Thirteen desserts representing Jesus and the 12 disciples are a holiday tradition in Provence. The first four desserts represent monastic orders that rely on charity: Raisins (Dominicans), dried figs (Franciscans), almonds (Carmelites) and hazelnuts (Augustinians). These are followed by walnuts and another dried fruit, usually dates or prunes. Candied fruits or guava paste figure next, followed by seasonal fruits: Apples and pears, then either melons, grapes or oranges. Toward the end, there's nougat and calisson, a French candy. The 13th dessert is the pompe de Noel or pompe a l'huile, a sweetened bread flavored with orange or lemon zest. — "Culinaria France."
hallaca - rectangle-shaped meal made of maize, filled with beef, pork, olives, raisins and caper, and wrapped in plantain leaves
pan de jamón - ham-filled bread with olives and raisins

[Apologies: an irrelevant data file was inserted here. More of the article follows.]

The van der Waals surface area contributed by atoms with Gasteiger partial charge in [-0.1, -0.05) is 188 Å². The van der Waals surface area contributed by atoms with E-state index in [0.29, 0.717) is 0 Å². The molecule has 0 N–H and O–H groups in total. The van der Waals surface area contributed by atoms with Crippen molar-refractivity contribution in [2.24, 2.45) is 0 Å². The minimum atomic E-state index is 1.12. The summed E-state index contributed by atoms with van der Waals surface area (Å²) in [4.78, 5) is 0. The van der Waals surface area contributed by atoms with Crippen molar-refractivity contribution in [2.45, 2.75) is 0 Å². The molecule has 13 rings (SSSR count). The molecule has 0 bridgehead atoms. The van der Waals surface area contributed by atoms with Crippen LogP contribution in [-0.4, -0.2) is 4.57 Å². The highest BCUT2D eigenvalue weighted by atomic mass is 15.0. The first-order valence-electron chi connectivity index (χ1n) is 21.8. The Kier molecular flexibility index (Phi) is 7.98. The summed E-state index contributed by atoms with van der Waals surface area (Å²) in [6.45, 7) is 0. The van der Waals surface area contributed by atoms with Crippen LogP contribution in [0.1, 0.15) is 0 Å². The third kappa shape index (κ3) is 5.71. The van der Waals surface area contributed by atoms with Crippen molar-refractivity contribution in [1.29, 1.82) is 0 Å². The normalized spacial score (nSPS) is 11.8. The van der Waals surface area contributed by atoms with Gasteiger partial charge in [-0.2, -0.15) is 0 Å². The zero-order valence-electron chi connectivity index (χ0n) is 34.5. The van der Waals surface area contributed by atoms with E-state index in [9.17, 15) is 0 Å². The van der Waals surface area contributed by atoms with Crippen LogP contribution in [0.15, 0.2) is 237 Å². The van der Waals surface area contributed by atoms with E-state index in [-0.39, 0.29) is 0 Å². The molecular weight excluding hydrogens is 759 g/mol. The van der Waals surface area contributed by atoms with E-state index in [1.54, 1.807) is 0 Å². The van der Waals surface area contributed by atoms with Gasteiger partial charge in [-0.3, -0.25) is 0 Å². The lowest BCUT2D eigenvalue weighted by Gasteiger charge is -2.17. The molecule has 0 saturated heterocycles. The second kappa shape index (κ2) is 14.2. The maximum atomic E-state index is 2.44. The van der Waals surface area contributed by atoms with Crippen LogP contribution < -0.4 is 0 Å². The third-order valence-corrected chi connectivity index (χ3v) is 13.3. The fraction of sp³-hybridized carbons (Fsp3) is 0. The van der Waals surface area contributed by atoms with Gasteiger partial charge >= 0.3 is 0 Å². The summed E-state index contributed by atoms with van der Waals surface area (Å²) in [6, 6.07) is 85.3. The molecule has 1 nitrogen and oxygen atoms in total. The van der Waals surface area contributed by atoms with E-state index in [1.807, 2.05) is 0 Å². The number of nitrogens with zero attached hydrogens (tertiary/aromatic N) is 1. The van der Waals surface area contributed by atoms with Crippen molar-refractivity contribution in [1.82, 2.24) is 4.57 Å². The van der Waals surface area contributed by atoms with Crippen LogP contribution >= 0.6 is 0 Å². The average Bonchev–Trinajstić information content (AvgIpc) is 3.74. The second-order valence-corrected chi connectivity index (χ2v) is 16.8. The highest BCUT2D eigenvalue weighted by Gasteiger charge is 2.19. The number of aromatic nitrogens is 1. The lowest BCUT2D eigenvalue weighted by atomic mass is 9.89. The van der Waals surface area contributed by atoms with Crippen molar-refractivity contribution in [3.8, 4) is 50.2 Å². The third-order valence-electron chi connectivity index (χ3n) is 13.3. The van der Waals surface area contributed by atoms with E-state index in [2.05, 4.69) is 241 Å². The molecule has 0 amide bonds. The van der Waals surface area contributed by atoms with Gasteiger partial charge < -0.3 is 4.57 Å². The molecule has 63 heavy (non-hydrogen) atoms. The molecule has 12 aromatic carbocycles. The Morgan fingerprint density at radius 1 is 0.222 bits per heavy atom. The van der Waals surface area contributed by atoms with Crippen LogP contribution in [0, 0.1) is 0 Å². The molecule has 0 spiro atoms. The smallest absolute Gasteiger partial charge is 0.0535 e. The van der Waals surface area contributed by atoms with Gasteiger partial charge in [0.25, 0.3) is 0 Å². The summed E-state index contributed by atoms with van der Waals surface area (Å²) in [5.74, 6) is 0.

dulce de lechosa - dessert made of cooked sliced unripe papaya in sugar syrup
ensalada de gallina - salad made of potato, carrot, apple and shredded chicken
After 40 days of fasting, the Christmas feast is looked forward to with great anticipation by adults and children alike. Pigs are slaughtered and on almost every table are loaves of christopsomo or "Christ Bread". This bread is made in large sweet loaves of various shapes and the crusts are engraved and decorated in some way that reflects the family's profession.
Moro de guandules con coco - rice with pigeon peas and coconut milk
Cheese and guava platter - a platter with squared white cheese, yellow potato cheese, soda crackers, and guava paste chunks
majarete - corn pudding made with coconut milk, fresh corn, cornstarch, milk, water, vanilla, cinnamon and sugar
In the Christian homes an unusual ceremony is held in the courtyard of the home on Christmas Eve. One of the children in the family reads the story of the Nativity from an Arabic Bible. The other members of the family hold lighted candles, and as soon as the story has been read a bonfire is lit in one corner of the courtyard. The fire is made of dried thorns and the future of the house for the coming year depends upon the way the fire burns. If the thorns burn to ashes, the family will have good fortune. While the fire is burning, a psalm is sung. When the fire is reduced to ashes, everyone jumps over the ashes three times and makes a wish.